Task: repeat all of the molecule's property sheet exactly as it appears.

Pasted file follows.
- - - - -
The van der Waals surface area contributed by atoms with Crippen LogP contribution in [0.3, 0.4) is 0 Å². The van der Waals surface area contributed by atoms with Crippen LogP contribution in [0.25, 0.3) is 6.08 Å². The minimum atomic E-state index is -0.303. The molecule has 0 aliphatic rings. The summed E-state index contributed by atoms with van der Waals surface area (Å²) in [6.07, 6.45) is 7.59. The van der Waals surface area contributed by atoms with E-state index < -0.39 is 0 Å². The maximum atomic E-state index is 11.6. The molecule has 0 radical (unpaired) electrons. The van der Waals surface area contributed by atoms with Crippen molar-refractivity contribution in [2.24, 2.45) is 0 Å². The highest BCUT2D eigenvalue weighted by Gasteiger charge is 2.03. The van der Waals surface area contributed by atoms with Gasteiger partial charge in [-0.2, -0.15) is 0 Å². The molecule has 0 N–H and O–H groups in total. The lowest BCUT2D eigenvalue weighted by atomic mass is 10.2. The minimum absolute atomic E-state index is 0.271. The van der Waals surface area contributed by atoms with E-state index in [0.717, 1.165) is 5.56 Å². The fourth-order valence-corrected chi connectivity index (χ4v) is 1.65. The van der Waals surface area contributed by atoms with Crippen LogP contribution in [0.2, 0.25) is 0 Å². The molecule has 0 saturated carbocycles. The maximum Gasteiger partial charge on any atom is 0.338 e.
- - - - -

The van der Waals surface area contributed by atoms with Crippen LogP contribution in [0.3, 0.4) is 0 Å². The van der Waals surface area contributed by atoms with Crippen LogP contribution in [0.25, 0.3) is 6.08 Å². The minimum atomic E-state index is -0.303. The molecule has 0 aliphatic rings. The summed E-state index contributed by atoms with van der Waals surface area (Å²) in [6.07, 6.45) is 7.59. The van der Waals surface area contributed by atoms with E-state index < -0.39 is 0 Å². The maximum atomic E-state index is 11.6. The molecule has 0 radical (unpaired) electrons. The van der Waals surface area contributed by atoms with Crippen molar-refractivity contribution in [2.24, 2.45) is 0 Å². The highest BCUT2D eigenvalue weighted by Gasteiger charge is 2.03. The van der Waals surface area contributed by atoms with Gasteiger partial charge in [-0.2, -0.15) is 0 Å². The molecule has 0 N–H and O–H groups in total. The lowest BCUT2D eigenvalue weighted by atomic mass is 10.2. The minimum absolute atomic E-state index is 0.271. The van der Waals surface area contributed by atoms with E-state index in [0.717, 1.165) is 5.56 Å². The fourth-order valence-corrected chi connectivity index (χ4v) is 1.65. The van der Waals surface area contributed by atoms with Crippen LogP contribution in [0.2, 0.25) is 0 Å². The molecule has 0 saturated carbocycles. The maximum Gasteiger partial charge on any atom is 0.338 e.